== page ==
Journal Article

Predation on herring, <i>Clupea harengus</i>, by minke whales, <i>Balaenoptera acutorostrata</i>, in the Barents Sea

Ulf Lindstrøm, Tore Haug and Ingolf Røttingen

in ICES Journal of Marine Science

Published on behalf of ICES/CIEM

Volume 59, issue 1, pages 58-70
Published in print January 2002 | ISSN: 1054-3139
Published online January 2002 | e-ISSN: 1095-9289 | DOI:
Predation on herring, Clupea harengus, by minke whales, Balaenoptera acutorostrata, in the Barents Sea

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Using results from annual studies in 1992–1999 in the Barents Sea, the dynamics of Northeast Atlantic minke whale (Balaenoptera acutorostrata) predation upon immature Norwegian spring spawning herring (Clupea harengus) are assessed. Herring spawn along the western coast of Norway, and the larvae are transported northwards to coastal areas of the southern Barents Sea where they spend their first two to four years. The abundance of immature herring year classes in the Barents Sea has been highly variable. One or a few strong year classes are usually followed by several poor year classes. In the study period, there were two particularly strong year classes (1991 and 1992). By 1996, these year classes had migrated out of the Barents Sea, and the abundance of young herring consequently decreased. In the period 1992–1999, the mean annual consumption of immature herring by minke whales in the southern Barents Sea varied considerably (640–118 000 t). The major part of the consumed herring belonged to the strong 1991 and 1992 year classes and there was a substantial reduction in the dietary importance of herring to whales after 1995, when a major part of both the 1991 and 1992 year classes migrated out of the Barents Sea. In 1992–1997, minke whales may have consumed 230 000 and 74 000 t, corresponding to 14.6 and 2.8×109 individuals of the herring year classes of 1991 and 1992, respectively. The dietary importance of herring to whales appeared to increase in a non-linear relation with herring abundance.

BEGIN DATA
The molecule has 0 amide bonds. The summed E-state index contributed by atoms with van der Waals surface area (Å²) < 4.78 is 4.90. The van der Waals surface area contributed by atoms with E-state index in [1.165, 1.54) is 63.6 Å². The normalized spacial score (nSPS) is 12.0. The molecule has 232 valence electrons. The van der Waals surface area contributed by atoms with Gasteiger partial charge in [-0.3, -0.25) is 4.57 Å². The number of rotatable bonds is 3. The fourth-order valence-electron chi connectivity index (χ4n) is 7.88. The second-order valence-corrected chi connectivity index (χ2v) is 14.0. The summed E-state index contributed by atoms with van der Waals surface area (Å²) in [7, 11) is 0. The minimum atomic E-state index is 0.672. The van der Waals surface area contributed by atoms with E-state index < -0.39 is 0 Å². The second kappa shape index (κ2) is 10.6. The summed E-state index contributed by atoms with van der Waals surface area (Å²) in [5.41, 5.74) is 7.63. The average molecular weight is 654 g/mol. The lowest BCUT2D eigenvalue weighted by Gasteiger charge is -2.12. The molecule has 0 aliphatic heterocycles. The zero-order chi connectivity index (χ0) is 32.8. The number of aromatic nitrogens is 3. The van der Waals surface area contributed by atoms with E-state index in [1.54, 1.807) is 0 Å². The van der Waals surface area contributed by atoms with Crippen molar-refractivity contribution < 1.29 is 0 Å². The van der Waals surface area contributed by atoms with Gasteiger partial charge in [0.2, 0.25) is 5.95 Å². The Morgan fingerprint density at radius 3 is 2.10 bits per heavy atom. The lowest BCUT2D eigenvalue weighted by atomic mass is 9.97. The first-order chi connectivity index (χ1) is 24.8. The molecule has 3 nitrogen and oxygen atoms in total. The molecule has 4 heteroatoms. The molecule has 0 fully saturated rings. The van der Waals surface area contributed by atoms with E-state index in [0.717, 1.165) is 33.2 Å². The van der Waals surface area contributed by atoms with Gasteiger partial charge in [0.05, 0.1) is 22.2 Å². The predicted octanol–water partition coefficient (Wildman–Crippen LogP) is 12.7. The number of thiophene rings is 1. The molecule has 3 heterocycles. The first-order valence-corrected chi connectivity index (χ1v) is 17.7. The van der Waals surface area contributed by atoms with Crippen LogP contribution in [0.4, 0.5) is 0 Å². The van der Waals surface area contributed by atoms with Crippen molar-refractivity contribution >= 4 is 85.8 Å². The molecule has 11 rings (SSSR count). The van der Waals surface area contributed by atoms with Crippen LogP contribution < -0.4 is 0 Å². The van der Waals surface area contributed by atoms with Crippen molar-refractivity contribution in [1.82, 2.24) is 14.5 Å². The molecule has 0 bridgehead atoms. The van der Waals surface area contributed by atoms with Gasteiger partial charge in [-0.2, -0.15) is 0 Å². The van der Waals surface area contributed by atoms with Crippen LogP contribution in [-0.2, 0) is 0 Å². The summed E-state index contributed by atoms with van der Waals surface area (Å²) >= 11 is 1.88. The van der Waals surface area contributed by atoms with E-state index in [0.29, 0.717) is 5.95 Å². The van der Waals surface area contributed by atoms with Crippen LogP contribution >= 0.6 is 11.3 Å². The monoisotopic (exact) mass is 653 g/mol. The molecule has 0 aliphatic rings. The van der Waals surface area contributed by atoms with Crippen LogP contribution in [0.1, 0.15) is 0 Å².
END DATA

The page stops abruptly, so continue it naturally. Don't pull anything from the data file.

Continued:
Keywords: herring; minke whale; northeast Atlantic; predation

Journal Article.  0 words. 

Subjects: Environmental Science ; Marine and Estuarine Biology

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